Any business, whether small or large, wants leads. After all, leads are potential customers. But not all leads are created equal. Just because someone is interested in your product or service doesn’t mean they’re a good fit for your business. That’s why qualifying your leads is important before you start selling to them. Not sure where to start?
Here are five ways to qualify your business leads.
1. Know Who Your Ideal Customer Is
The first step to qualifying your leads is understanding your ideal customer – you can use a lead management sales tool to create buyer personas. What does this person look like? What do they do for a living? What are their interests? Once you know your ideal customer, you can start qualifying your leads by identifying which ones fit that description.
Once you know your target customer, you can start tailoring your sales pitch and marketing materials to them. This will help you attract the right leads and weed out the ones that aren’t a good fit for your business. The ideal customer is:
- The one who will buy from you
- The one who will use your product or service as intended
- The one who is most likely to be satisfied with your product or service
- The one who will become a repeat customer or give referrals
2. Understand Their Problem
You should also understand the problem that your potential customer is trying to solve. What pain point are they trying to address? How does your product or service help them solve that problem? If you can’t answer these questions, then the lead probably isn’t qualified. To understand your target customer’s problems, consider this:
- What needs do they have that your product or service can address?
- What are their goals?
- What challenges are they facing that your product or service can help with?
Answering these questions will help you determine whether a lead is qualified and whether your product or service fits their needs. Otherwise, you’re just selling them something they don’t need.
3. Determine If They’re Ready to Buy
You also need to determine if the lead is ready to buy what you’re selling. There’s no use trying to sell a product or service to someone who isn’t ready to buy it—you’ll just end up wasting your time (and theirs). There are a few ways to determine if someone is ready to buy, including:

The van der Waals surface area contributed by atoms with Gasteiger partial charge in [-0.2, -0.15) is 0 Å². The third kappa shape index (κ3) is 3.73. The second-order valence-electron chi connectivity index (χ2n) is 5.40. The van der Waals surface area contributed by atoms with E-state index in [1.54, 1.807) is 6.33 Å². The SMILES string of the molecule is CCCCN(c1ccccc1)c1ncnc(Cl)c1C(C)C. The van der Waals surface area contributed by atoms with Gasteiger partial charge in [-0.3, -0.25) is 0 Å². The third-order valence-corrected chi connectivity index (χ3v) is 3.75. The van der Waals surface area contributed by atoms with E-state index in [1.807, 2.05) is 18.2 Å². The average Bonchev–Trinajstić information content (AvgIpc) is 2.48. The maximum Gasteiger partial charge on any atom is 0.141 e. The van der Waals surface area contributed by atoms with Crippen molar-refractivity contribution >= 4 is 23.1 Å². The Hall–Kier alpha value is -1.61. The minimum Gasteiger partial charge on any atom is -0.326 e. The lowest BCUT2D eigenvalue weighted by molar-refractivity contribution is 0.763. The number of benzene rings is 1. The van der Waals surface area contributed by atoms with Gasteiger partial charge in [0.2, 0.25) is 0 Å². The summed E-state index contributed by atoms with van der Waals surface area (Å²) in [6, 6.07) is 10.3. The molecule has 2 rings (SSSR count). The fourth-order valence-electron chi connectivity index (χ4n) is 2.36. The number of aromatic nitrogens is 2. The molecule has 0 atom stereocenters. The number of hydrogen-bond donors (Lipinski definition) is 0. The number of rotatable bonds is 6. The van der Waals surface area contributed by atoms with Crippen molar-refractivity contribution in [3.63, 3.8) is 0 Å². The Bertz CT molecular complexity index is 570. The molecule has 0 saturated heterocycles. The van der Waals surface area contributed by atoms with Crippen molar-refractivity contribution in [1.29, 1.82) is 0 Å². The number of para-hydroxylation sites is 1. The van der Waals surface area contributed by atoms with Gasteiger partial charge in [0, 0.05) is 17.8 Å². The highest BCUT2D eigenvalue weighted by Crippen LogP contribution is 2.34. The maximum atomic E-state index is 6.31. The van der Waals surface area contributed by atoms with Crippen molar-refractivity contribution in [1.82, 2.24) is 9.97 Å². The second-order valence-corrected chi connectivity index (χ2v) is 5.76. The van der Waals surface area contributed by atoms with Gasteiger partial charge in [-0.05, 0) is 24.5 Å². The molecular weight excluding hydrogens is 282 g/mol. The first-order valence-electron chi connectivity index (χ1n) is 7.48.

- Asking them directly
- Assessing their readiness by looking at their past purchasing behavior
- Evaluating their need for your product or service relative to other needs they have
They’re not ready to buy now, that’s okay—you can always follow up with them later. Just make sure you have a plan to keep track of unqualified leads, so you don’t forget about them. They’re the most likely to convert later on down the road.
4. See If They Fit Your Target Market
You should also ensure that the lead fits into your target market—in other words, they’re the type of person who would use (and benefit from) what you’re selling. For example, if you sell baby clothes, it wouldn’t make sense to try and sell them to somebody without any children as they wouldn’t need them, at least for now.
Identifying your target market is more than just knowing your ideal customer. The goal is to see if they fit your ideal customer profile. This means:
- Knowing who your target market is
- Knowing where they’re located
- Identifying other factors that play into whether someone is a good fit for your product or service
5. Assess Their Budget
Finally, you need to evaluate whether or not the lead can actually afford what you’re selling—i.e., whether it fits into their budget. It doesn’t matter how great your product or service is if the lead can’t afford it; they’ll never make a purchase. To assess their budget, you can again either ask directly or try and infer from past purchasing behavior across the competition.
Qualify Leads Before Moving Forward
The process of qualifying a lead is vital to the success of any business. By taking the time to qualify your leads, you can ensure that you are only pursuing those who are truly interested in what you have to offer. This saves time and resources in the long run and helps you close more deals.